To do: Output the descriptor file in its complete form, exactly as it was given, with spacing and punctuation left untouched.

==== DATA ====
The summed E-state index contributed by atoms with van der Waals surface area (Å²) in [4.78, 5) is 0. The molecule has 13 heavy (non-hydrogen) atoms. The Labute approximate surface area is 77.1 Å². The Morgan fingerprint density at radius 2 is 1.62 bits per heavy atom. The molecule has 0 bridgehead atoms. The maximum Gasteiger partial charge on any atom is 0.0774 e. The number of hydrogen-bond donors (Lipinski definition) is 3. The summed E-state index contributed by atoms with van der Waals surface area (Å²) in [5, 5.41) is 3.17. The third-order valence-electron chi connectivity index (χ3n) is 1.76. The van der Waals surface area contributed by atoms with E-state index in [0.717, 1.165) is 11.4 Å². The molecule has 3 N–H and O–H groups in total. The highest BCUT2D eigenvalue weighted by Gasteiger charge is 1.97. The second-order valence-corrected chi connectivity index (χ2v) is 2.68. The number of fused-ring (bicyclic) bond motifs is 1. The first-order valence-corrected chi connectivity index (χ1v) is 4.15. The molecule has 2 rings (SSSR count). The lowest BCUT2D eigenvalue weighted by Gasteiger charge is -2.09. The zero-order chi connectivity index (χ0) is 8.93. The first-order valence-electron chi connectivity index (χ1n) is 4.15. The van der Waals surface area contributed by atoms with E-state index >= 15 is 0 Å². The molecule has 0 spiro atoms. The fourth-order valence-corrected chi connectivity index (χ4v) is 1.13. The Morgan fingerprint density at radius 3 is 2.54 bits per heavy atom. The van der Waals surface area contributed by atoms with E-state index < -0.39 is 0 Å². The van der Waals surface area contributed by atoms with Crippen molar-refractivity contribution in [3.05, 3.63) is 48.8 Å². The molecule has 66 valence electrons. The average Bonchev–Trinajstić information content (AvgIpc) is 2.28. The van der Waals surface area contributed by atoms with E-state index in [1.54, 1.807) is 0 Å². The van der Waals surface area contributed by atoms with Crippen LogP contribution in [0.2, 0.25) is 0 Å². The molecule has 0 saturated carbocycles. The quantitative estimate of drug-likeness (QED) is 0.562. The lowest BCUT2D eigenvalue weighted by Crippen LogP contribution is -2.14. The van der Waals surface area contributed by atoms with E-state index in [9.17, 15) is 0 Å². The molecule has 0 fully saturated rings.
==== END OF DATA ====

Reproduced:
The summed E-state index contributed by atoms with van der Waals surface area (Å²) in [4.78, 5) is 0. The molecule has 13 heavy (non-hydrogen) atoms. The Labute approximate surface area is 77.1 Å². The Morgan fingerprint density at radius 2 is 1.62 bits per heavy atom. The molecule has 0 bridgehead atoms. The maximum Gasteiger partial charge on any atom is 0.0774 e. The number of hydrogen-bond donors (Lipinski definition) is 3. The summed E-state index contributed by atoms with van der Waals surface area (Å²) in [5, 5.41) is 3.17. The third-order valence-electron chi connectivity index (χ3n) is 1.76. The van der Waals surface area contributed by atoms with E-state index in [0.717, 1.165) is 11.4 Å². The molecule has 3 N–H and O–H groups in total. The highest BCUT2D eigenvalue weighted by Gasteiger charge is 1.97. The second-order valence-corrected chi connectivity index (χ2v) is 2.68. The number of fused-ring (bicyclic) bond motifs is 1. The first-order valence-corrected chi connectivity index (χ1v) is 4.15. The molecule has 2 rings (SSSR count). The lowest BCUT2D eigenvalue weighted by Gasteiger charge is -2.09. The zero-order chi connectivity index (χ0) is 8.93. The first-order valence-electron chi connectivity index (χ1n) is 4.15. The van der Waals surface area contributed by atoms with E-state index >= 15 is 0 Å². The molecule has 0 spiro atoms. The fourth-order valence-corrected chi connectivity index (χ4v) is 1.13. The Morgan fingerprint density at radius 3 is 2.54 bits per heavy atom. The van der Waals surface area contributed by atoms with E-state index < -0.39 is 0 Å². The van der Waals surface area contributed by atoms with Crippen molar-refractivity contribution in [3.05, 3.63) is 48.8 Å². The molecule has 66 valence electrons. The average Bonchev–Trinajstić information content (AvgIpc) is 2.28. The van der Waals surface area contributed by atoms with E-state index in [1.54, 1.807) is 0 Å². The van der Waals surface area contributed by atoms with Crippen LogP contribution in [0.2, 0.25) is 0 Å². The molecule has 0 saturated carbocycles. The quantitative estimate of drug-likeness (QED) is 0.562. The lowest BCUT2D eigenvalue weighted by Crippen LogP contribution is -2.14. The van der Waals surface area contributed by atoms with E-state index in [9.17, 15) is 0 Å². The molecule has 0 fully saturated rings.